Tag Archives: Sir Cedric Hardwicke

My Thoughts on: The Ghost of Frankenstein (1942)

Continuing the Frankenstein marathon, I promptly moved on to the fourth film in the series, The Ghost of Frankenstein (1942), a decent enough film, though it’s more than obvious that the story is starting to go off the rails just slightly. This is not only the first Frankenstein film without Boris Karloff involved in any way, it also stretches credulity by now following Frankenstein’s second son Ludwig (Sir Cedric Hardwicke), yet another doctor-scientist who has mostly managed to escape the stigma attached to the name of Frankenstein.

Here’s the thing about The Ghost of Frankenstein: surely we must assume that a number of years have passed since Son of Frankenstein because that is the only way I can believe that Sir Cedric Hardwicke is the younger brother of Wolf Frankenstein (Basil Rathbone). If I didn’t know better, I’d think it was the other way around. Forgetting the noticeable age difference between the alleged brothers, there’s also the not-so-minor-detail of Lon Chaney Jr. now playing the Monster. It’s not that he does a bad job, he’s actually quite believable. It’s just….I can tell it’s not the same person, and that bothers me every time I see this film. Also, is it just me or does Lon Chaney spend most of the film with his eyes closed?

Speaking of recasting, the one element of this film I dislike is that Hardwicke is used to play the ghost of his father Henry (originally played in two films by Colin Clive). I sort of get why they did so, but you’re telling me they couldn’t find anyone to serve as a sound alike for Colin Clive? I feel like they missed a big opportunity by not casting in a way that made it appear the ghost of Colin Clive’s Henry Frankenstein was really present and it’s the one detail I would change if I could.

Those issues aside, the film is otherwise a direct sequel to Son of Frankenstein, with Ygor (Bela Lugosi) still leading the Monster around in an attempt to fulfill his longterm goals. This is the film where the explanations for how the Monster survives from one film to the next start to become ridiculous. I can believe that the Monster dropped down into a cavern when the mill burned down in the first film, I can believe he survived the lab blowing up at the end of Bride of Frankenstein. However, you want me to believe that the Monster survived being dropped into boiling hot sulfur that then hardened around him? Nope, that’s one step too far (it gets more ridiculous from here).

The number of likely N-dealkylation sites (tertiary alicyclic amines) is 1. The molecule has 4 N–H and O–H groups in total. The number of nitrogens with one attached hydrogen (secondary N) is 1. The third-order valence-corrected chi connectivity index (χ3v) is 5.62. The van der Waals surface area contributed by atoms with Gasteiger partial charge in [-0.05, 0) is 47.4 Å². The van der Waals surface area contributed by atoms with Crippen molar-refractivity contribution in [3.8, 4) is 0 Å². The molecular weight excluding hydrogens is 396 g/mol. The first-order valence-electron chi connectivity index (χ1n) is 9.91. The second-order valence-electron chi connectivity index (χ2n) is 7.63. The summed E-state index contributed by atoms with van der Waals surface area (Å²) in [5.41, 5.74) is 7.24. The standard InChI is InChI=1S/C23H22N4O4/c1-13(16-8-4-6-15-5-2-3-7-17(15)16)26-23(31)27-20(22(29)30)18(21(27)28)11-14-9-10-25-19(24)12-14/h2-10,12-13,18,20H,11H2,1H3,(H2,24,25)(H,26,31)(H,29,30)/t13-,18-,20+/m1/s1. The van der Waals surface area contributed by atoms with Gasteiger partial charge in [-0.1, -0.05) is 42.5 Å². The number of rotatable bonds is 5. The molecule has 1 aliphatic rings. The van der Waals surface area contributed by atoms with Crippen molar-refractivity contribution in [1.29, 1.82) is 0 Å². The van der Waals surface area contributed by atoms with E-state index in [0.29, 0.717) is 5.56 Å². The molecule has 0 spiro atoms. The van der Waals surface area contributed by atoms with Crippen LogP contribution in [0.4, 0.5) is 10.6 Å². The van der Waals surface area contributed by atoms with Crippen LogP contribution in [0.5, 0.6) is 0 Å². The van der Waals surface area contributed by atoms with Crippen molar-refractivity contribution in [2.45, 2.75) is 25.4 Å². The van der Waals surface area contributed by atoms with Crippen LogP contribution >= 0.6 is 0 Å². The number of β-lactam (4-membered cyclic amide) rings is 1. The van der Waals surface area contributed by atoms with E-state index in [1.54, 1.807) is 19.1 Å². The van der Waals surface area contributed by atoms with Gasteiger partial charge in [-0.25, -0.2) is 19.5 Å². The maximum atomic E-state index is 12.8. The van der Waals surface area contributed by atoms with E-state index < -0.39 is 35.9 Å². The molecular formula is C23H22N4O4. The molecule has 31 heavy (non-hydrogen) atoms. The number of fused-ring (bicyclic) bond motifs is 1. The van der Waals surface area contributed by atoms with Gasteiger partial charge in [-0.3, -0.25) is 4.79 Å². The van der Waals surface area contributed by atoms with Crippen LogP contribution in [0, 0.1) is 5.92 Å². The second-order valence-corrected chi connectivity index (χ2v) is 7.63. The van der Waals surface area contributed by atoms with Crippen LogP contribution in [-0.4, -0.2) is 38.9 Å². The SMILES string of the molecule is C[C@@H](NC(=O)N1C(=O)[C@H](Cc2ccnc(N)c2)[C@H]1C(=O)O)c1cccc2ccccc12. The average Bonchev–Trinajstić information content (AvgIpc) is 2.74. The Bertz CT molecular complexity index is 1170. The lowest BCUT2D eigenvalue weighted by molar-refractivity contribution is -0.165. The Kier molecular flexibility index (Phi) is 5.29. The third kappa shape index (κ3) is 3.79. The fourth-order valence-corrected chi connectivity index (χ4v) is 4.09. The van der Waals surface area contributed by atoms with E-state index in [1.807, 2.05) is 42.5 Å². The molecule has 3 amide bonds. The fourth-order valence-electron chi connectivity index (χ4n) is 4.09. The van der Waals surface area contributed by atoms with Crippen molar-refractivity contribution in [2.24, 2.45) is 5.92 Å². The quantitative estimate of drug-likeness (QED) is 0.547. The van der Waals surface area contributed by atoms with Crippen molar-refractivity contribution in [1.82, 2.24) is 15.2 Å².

Also, how is it that all of the Frankenstein children manage to get their hands on electrical equipment necessary for reviving the Monster? I can sort of understand how Wolf pulled it off by rebuilding the laboratory on the estate, but explain to me how and why Ludwig also has the right tools when it’s implied he’s a brain surgeon? Funny how that works isn’t it.

The Ghost of Frankenstein also starts the recurring subplot of giving the Monster a new brain to “fix” him (a plot point that will return in House of Frankenstein). It’s an interesting thought, though I notice no one ever explains to the Monster that this would essentially erase him from existence (since the brain is what makes everything work). I was suitably impressed by how the combination of Ygor and the Monster came off (the Monster is perfectly dubbed with Ygor’s voice). The explanation for why it doesn’t work is also perfectly simple and, it makes sense.

The Ghost of Frankenstein isn’t a bad film by any stretch of the imagination, but it is definitely below the three films that came before it. A significant stretching of the imagination is required to enjoy this film without asking any questions about how it works (I particularly roll my eyes when the Monster is “recharged” by bolts of lightning). Your mileage will definitely vary on how much you enjoy this film.

Let me know what you think about The Ghost of Frankenstein in the comments below and have a great day!

See also:

My Thoughts on: Frankenstein (1931)

My Thoughts on: Bride of Frankenstein (1935)

My Thoughts on: Son of Frankenstein (1939)

Film Reviews

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